Having missed the grand opening of Oxford’s new Ashmolean Museum some months ago, I wanted to see what the project architect, Rick Mather, and sixty million pounds of refurbishment had delivered. There’s no doubt that he has created a wonderfully light and airy space with a stunning, eighty foot high, glass roofed, central atrium that floods the exhibition space with natural light. Here are a few shots from a series taken with a Leica M9 Rangefinder fitted with a 24mm f1.4 Summilux lens. This one, I called ‘Bronze Envy’.
This image was ‘caught’ while I was leaning against the wall just thinking about the geometry of the space an watching the visitors walk up and down the atrium staircase. This chap just walked straight in front of me and was obviously fascinated by something because he stood rock steady for what seemed ages. I love the way the handrail comes up from below stairs, runs into his hand; your eye is then drawn up his forearm to his head, onto the banister rail and, finally, up to the other figure at the top of the staircase! Also, that the figure at the top of the stairs, leaving the scene, is diagonally balanced on the other side of the statue by the girl entering the scene on the floor below.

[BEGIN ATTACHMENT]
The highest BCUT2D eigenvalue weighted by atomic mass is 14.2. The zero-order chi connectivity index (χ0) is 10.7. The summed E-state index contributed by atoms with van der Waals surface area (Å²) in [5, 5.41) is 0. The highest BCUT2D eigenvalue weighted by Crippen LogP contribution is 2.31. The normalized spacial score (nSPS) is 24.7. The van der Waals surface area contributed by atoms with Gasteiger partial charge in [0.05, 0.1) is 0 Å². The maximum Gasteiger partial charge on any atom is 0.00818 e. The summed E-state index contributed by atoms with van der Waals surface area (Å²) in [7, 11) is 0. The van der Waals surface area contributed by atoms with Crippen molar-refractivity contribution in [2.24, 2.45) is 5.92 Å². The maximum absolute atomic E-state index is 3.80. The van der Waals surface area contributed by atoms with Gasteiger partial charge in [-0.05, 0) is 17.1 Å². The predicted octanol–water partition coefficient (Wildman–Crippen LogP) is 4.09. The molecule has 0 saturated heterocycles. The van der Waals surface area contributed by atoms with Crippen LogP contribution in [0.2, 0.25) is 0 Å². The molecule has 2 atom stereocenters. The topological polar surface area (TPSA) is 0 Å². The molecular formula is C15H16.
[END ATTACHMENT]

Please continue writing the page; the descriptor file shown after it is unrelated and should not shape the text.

I called this shot ‘First On The Right’ for obvious reasons. This chap just looked lost for a moment and then turned into the frame and was kind of ‘surprised’ to catch the eye of the statue, and I liked the way the kids looked similarly ‘surprised’ in the wall poster below.